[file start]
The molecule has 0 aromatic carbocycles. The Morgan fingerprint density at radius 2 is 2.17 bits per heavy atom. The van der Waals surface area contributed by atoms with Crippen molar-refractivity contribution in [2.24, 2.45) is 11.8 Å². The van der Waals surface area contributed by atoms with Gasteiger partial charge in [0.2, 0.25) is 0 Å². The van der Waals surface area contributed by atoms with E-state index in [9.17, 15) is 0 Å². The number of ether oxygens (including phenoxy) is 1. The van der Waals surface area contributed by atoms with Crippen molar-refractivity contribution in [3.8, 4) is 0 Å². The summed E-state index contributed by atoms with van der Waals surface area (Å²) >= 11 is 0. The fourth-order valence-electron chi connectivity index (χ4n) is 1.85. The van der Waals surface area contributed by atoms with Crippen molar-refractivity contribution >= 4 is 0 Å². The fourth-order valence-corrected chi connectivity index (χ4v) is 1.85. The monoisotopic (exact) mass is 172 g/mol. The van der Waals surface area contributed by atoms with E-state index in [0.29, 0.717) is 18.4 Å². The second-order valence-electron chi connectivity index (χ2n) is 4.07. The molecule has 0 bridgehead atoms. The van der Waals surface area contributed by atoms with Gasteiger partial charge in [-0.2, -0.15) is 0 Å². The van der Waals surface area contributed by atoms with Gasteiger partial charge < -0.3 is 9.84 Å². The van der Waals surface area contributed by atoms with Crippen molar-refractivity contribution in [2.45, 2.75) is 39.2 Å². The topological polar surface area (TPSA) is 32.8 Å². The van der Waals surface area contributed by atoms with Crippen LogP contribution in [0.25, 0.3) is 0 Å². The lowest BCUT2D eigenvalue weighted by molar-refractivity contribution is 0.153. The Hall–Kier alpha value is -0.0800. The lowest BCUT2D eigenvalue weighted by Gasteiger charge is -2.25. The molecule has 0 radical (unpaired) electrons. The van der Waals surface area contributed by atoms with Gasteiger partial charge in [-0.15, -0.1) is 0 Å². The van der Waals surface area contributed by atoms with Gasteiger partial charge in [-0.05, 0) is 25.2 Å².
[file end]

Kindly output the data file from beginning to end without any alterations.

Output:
The molecule has 0 aromatic carbocycles. The Morgan fingerprint density at radius 2 is 2.17 bits per heavy atom. The van der Waals surface area contributed by atoms with Crippen molar-refractivity contribution in [2.24, 2.45) is 11.8 Å². The van der Waals surface area contributed by atoms with Gasteiger partial charge in [0.2, 0.25) is 0 Å². The van der Waals surface area contributed by atoms with E-state index in [9.17, 15) is 0 Å². The number of ether oxygens (including phenoxy) is 1. The van der Waals surface area contributed by atoms with Crippen molar-refractivity contribution in [3.8, 4) is 0 Å². The summed E-state index contributed by atoms with van der Waals surface area (Å²) >= 11 is 0. The fourth-order valence-electron chi connectivity index (χ4n) is 1.85. The van der Waals surface area contributed by atoms with Crippen molar-refractivity contribution >= 4 is 0 Å². The fourth-order valence-corrected chi connectivity index (χ4v) is 1.85. The monoisotopic (exact) mass is 172 g/mol. The van der Waals surface area contributed by atoms with E-state index in [0.29, 0.717) is 18.4 Å². The second-order valence-electron chi connectivity index (χ2n) is 4.07. The molecule has 0 bridgehead atoms. The van der Waals surface area contributed by atoms with Gasteiger partial charge in [-0.2, -0.15) is 0 Å². The van der Waals surface area contributed by atoms with Gasteiger partial charge < -0.3 is 9.84 Å². The van der Waals surface area contributed by atoms with Crippen molar-refractivity contribution in [2.45, 2.75) is 39.2 Å². The topological polar surface area (TPSA) is 32.8 Å². The van der Waals surface area contributed by atoms with Crippen LogP contribution in [0.25, 0.3) is 0 Å². The lowest BCUT2D eigenvalue weighted by molar-refractivity contribution is 0.153. The Hall–Kier alpha value is -0.0800. The lowest BCUT2D eigenvalue weighted by Gasteiger charge is -2.25. The molecule has 0 radical (unpaired) electrons. The van der Waals surface area contributed by atoms with Gasteiger partial charge in [-0.15, -0.1) is 0 Å². The van der Waals surface area contributed by atoms with Gasteiger partial charge in [-0.05, 0) is 25.2 Å².